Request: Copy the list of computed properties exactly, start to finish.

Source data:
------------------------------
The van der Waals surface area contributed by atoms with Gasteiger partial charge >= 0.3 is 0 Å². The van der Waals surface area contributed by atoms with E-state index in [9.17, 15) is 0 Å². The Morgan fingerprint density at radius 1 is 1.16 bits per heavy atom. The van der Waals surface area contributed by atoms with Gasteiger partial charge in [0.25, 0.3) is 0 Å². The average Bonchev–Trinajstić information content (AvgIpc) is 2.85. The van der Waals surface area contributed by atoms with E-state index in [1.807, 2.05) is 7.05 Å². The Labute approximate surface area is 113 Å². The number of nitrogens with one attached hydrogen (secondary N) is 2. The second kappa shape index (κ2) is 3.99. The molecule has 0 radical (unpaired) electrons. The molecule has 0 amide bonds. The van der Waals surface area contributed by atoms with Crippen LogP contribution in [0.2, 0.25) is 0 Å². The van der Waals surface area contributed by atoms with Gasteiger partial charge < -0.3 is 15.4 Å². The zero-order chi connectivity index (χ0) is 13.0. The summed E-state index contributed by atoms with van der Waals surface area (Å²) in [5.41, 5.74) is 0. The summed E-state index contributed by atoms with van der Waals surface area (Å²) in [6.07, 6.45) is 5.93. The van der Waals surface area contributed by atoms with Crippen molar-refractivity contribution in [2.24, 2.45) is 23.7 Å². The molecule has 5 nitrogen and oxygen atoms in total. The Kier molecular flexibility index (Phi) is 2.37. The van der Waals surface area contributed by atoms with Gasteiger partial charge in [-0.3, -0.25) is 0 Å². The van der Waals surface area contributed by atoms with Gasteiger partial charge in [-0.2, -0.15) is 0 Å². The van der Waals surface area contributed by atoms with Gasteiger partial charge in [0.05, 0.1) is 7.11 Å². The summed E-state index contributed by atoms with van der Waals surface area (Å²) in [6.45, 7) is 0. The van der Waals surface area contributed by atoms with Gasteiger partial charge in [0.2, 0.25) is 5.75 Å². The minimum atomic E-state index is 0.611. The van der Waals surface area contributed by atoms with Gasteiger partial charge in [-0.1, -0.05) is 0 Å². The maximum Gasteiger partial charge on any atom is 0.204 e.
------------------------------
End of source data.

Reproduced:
The van der Waals surface area contributed by atoms with Gasteiger partial charge >= 0.3 is 0 Å². The van der Waals surface area contributed by atoms with E-state index in [9.17, 15) is 0 Å². The Morgan fingerprint density at radius 1 is 1.16 bits per heavy atom. The van der Waals surface area contributed by atoms with Gasteiger partial charge in [0.25, 0.3) is 0 Å². The average Bonchev–Trinajstić information content (AvgIpc) is 2.85. The van der Waals surface area contributed by atoms with E-state index in [1.807, 2.05) is 7.05 Å². The Labute approximate surface area is 113 Å². The number of nitrogens with one attached hydrogen (secondary N) is 2. The second kappa shape index (κ2) is 3.99. The molecule has 0 radical (unpaired) electrons. The molecule has 0 amide bonds. The van der Waals surface area contributed by atoms with Crippen LogP contribution in [0.2, 0.25) is 0 Å². The van der Waals surface area contributed by atoms with Gasteiger partial charge < -0.3 is 15.4 Å². The zero-order chi connectivity index (χ0) is 13.0. The summed E-state index contributed by atoms with van der Waals surface area (Å²) in [5.41, 5.74) is 0. The summed E-state index contributed by atoms with van der Waals surface area (Å²) in [6.07, 6.45) is 5.93. The van der Waals surface area contributed by atoms with Crippen molar-refractivity contribution in [2.24, 2.45) is 23.7 Å². The molecule has 5 nitrogen and oxygen atoms in total. The Kier molecular flexibility index (Phi) is 2.37. The van der Waals surface area contributed by atoms with Gasteiger partial charge in [-0.3, -0.25) is 0 Å². The van der Waals surface area contributed by atoms with Gasteiger partial charge in [-0.2, -0.15) is 0 Å². The van der Waals surface area contributed by atoms with Gasteiger partial charge in [0.05, 0.1) is 7.11 Å². The summed E-state index contributed by atoms with van der Waals surface area (Å²) in [6.45, 7) is 0. The van der Waals surface area contributed by atoms with Gasteiger partial charge in [0.2, 0.25) is 5.75 Å². The minimum atomic E-state index is 0.611. The van der Waals surface area contributed by atoms with Gasteiger partial charge in [-0.1, -0.05) is 0 Å². The maximum Gasteiger partial charge on any atom is 0.204 e.